Cuba Ice Halos
High sun ice halos over Varadero, Cuba. Pictures by Glenn Lozman.    Images ©Glenn Lozman
At right a HaloSim all-sky ray tracing shows some possible halos for a 65° Cuban sun. The simulation used a mixture of horizontal column crystals, plate crystals and randomly oriented crystals.

The 22° halo from random orientations highlights the oval shape of the much brighter circumscribed halo produced by horizontal columns. The circumscribed halo is sharper with rather more saturated colours.

The parhelic circle results from reflections from the near vertical facets of columns (end faces) and plate crystals (side faces).

There is otherwise little evidence near the sun of plate crystals when the sun is high. This makes distinguishing between a circumhorizon arc and an infralateral arc purely from photographs difficult. When you see one, try to judge visually whether it is parallel to the horizon. If it is, then it is more likely a plate crystal generated circumhorizon arc.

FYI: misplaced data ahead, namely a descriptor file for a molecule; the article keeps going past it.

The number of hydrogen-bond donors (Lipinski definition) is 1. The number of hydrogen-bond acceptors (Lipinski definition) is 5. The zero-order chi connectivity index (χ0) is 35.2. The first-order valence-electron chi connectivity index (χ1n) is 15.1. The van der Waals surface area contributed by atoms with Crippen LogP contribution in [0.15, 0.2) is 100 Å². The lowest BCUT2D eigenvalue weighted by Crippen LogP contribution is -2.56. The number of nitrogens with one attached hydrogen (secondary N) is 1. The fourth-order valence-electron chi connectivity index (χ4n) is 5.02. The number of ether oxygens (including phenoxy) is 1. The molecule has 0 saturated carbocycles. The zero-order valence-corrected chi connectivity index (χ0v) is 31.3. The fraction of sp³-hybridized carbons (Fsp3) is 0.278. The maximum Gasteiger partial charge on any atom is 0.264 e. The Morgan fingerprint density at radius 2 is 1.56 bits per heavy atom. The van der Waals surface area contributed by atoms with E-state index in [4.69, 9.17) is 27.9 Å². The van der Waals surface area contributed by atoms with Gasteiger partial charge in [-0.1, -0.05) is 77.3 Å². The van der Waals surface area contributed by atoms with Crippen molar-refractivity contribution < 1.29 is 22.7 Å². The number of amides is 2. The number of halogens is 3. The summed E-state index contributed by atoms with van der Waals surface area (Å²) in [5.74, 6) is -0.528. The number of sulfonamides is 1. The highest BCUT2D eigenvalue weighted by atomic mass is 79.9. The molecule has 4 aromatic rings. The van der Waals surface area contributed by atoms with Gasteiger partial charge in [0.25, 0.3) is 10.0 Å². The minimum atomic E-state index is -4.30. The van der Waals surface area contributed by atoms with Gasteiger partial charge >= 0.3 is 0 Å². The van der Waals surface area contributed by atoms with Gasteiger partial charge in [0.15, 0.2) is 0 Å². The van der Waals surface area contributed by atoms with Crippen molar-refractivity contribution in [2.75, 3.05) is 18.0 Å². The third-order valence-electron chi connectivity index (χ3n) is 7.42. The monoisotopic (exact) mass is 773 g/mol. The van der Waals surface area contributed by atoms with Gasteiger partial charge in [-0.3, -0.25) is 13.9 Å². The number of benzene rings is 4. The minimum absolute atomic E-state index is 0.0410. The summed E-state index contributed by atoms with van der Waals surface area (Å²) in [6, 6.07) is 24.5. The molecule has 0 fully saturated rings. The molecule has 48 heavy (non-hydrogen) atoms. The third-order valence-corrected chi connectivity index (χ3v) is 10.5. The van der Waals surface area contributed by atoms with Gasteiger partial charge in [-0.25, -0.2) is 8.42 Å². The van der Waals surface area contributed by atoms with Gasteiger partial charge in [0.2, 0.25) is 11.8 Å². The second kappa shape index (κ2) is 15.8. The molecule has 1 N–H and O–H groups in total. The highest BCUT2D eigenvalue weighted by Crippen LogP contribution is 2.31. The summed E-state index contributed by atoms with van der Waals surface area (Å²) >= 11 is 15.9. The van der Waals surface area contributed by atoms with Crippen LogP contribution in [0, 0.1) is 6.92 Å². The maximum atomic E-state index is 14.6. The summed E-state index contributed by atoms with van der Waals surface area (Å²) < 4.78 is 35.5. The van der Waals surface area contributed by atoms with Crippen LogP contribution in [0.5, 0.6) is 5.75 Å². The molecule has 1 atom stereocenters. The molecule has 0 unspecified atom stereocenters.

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Top image: The sharp and brightly coloured halo circling the sun is more likely a circumscribed halo rather than a 22 halo. The circumscribed halo is formed from horizontal column crystals and at high sun (here 65-75 high) its oval shape tends more and more to circular. A small and white parhelic circle curves through the sun.

Left: Below the circumscribed halo is another intensely coloured arc an infralateral arc or a circumhorizon arc. It is hard to tell which, see the simulation and text.

Michael Ellestad also spotted a faint lower Wegener arc tangent to the bottom of the circumscribed halo.

Lowest: Here the oval shape of the circumscribed halo is evident. Perhaps there is just a hint of a circular 22 halo within it and touching at top and bottom.


The images deny the belief that magnificent halos are the stuff only of cold or Arctic climes. They can appear anywhere if high and cold cirrus haze obliges with optical quality ice crystals.